College or high school, hoops reign supreme
By Mark Story | firstname.lastname@example.org
They can argue all they want in North Carolina, Indiana and Kansas. In Kentucky, we know there is no other state where basketball matters more than here.
After all, does any other place attract 23,000 fans for a hoops practice?
To understand the commonwealth's love affair with with putting an orange ball through a round hoop, you have to know two things about Kentucky history.
In the early part of the 20th century, before school consolidation changed life in our state forever, almost every small town had its own high school.
Most of those schools were too tiny to field a football team.
"In those small communities, basketball (games) served as the gathering place for people, the enjoyment for people," says Joe B. Hall, the former University of Kentucky head basketball coach. "I think that's why basketball became so important."
Meanwhile, if you look at most rankings of states' educational or economic success, Kentucky tends to be closer to 50th than first. Basketball became a visible forum in which our state could excel.
"I think that explains the popularity of University of Kentucky basketball," says Hall, who, in 1978, coached UK to the fifth of its seven NCAA titles. "Basketball was something we could be good at, rally around and take pride in."
In the first decade of the 21st century, passion for basketball still burns white hot in the commonwealth. Without ever leaving the greater Lexington area, a visitor can sample some of the prime parts of our state's hoops mania.
Last season, with a charismatic new coach in John Calipari and a lavishly praised recruiting class featuring John Wall and DeMarcus Cousins, UK led college basketball in home attendance (24,111 a game) for the 14th time in the past 15 years. In a normal year, roughly 30 to 40 Kentucky basketball season tickets will change hands. Those interested must submit their names each season on a postcard (with name, address and daytime phone number) to the UK ticket office. In October, UK conducts a blind draw to see who gets tickets. Call the UK ticket office, 1-800-928-2287 or (859) 257-1818, for information. If you just want to see one game, in most years the UK student body does not always use its allotment of seats to the non-marquee home games. You can inquire about UK sports tickets online and at the UK ticket office (1-800-928-2287 or (859) 257-1818) the next morning.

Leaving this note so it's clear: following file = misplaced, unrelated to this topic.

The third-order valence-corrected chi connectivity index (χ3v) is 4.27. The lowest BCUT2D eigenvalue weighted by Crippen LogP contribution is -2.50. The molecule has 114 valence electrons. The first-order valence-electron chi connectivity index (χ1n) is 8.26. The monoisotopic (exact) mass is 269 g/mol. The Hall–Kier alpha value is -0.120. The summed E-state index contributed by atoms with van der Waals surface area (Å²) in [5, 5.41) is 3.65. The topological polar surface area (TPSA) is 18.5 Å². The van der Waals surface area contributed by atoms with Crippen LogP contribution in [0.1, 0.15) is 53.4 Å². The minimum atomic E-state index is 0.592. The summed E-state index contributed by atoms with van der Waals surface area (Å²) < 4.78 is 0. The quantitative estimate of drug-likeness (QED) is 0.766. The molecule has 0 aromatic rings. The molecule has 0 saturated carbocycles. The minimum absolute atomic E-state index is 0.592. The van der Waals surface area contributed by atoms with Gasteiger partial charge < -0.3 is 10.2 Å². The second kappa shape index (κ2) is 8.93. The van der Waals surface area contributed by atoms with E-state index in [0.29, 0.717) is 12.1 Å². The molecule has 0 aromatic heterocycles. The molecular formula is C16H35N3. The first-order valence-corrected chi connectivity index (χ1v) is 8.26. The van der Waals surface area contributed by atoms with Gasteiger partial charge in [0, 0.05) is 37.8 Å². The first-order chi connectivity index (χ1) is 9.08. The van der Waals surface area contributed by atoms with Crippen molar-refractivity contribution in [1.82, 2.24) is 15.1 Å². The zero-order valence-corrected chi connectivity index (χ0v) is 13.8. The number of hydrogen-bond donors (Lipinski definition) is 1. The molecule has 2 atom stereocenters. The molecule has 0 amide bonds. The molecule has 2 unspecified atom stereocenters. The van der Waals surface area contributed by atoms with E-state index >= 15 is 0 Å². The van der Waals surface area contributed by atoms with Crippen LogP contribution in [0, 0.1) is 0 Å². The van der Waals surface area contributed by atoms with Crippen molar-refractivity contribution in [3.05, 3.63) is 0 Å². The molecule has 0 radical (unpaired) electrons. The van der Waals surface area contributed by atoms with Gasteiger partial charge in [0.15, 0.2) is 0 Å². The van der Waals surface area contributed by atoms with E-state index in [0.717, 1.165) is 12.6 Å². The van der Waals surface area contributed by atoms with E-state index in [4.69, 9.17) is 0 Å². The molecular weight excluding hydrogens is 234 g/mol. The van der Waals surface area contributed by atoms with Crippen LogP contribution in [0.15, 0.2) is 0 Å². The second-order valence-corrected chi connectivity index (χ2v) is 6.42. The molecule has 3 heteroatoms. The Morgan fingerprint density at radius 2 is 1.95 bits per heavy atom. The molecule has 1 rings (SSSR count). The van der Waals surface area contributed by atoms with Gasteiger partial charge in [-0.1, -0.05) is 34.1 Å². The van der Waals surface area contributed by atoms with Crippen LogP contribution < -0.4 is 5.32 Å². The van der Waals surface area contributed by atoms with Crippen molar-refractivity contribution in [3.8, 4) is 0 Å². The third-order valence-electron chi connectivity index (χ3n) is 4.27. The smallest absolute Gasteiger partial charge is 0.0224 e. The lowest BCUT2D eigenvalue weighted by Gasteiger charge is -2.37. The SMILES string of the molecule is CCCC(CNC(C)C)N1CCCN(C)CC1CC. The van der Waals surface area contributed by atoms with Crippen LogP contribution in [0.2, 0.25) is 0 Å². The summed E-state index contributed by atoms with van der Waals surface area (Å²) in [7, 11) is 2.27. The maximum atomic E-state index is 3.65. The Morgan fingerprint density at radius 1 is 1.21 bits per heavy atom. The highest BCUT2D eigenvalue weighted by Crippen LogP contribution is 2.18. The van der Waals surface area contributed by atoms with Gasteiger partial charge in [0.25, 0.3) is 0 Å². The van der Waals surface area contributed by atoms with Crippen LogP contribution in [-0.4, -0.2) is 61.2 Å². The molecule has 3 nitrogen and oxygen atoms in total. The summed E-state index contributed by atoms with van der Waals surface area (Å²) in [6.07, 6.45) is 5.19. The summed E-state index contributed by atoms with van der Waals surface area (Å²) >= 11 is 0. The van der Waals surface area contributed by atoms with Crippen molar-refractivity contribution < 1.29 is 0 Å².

If you can't make a regular-season UK game, you can still experience Big Blue Madness.
The free public "practice," usually on the Friday in October when the NCAA allows formal basketball practicing to begin, has filled Rupp Arena (23,000 plus) in recent years.
■ Women's basketball at UK has often been in the shadow of the men's program. But in recent years, Kentucky has put more resources into its women's program. The women play most of their home games in historic Memorial Coliseum (the house that Rupp built) on the UK campus (buy tickets online or call 1-800-928-2287 or (859) 257-1818).
High school basketball
■ In Lexington, the other basketball event to plan your year around is the Kentucky boys' high school state tournament, popularly known as the Sweet Sixteen (get a taste in the video above).
In Kentucky, one-class basketball reigns, so schools of all sizes compete in the same postseason tournament for one of 16 spots in the tourney in Rupp Arena.
"It is a great show," says Hall. "I love it."
Other basketball opportunities in the Lexington area:
■ Eastern Kentucky University has long considered itself a football school. But the Richmond school's men's basketball program has made two NCAA Tournament appearances in the past four years. (Call (859) 622-2122 to reach the ticket manager.)
■ Georgetown College has one of the best small-college programs in the country. The Tigers finished 35-1 a year ago and have made 11 trips to the NAIA final four. Coach Happy Osborne's team won the 1998 NAIA national championship. (Call (502) 863-7017 to reach the ticket manager.)
■ Lexington's Transylvania University plays in the non-scholarship NCAA Division III. In 2008-09, the menís program (tickets at the door) went 21-6 and advanced to the NCAA D-III tournament for the third time in four years. (Call (859) 281-3648 to reach the sports hotline.)
Hoops and horses are not the only spectator sports available in the Lexington area.
University of Kentucky football: Coming off four straight winning seasons under Rich Brooks, the Wildcats will have a new head man in 2010 in Joker Phillips.
Eastern Kentucky University football: The two-time national champions in what used to be Division 1-AA are coming off a rare losing season (5-6) in 2009.
Cincinnati Bengals training camp in Georgetown: Since 1997, the NFL team has trained annually at Georgetown College's Toyota Stadium.
UK baseball: The team has made the NCAA Tournament twice in the past five years.
Lexington Legends baseball: Since 2001, Lexington has had a Houston Astros affiliate playing minor-league baseball in the Class A South Atlantic League. The team plays in Applebee's Park.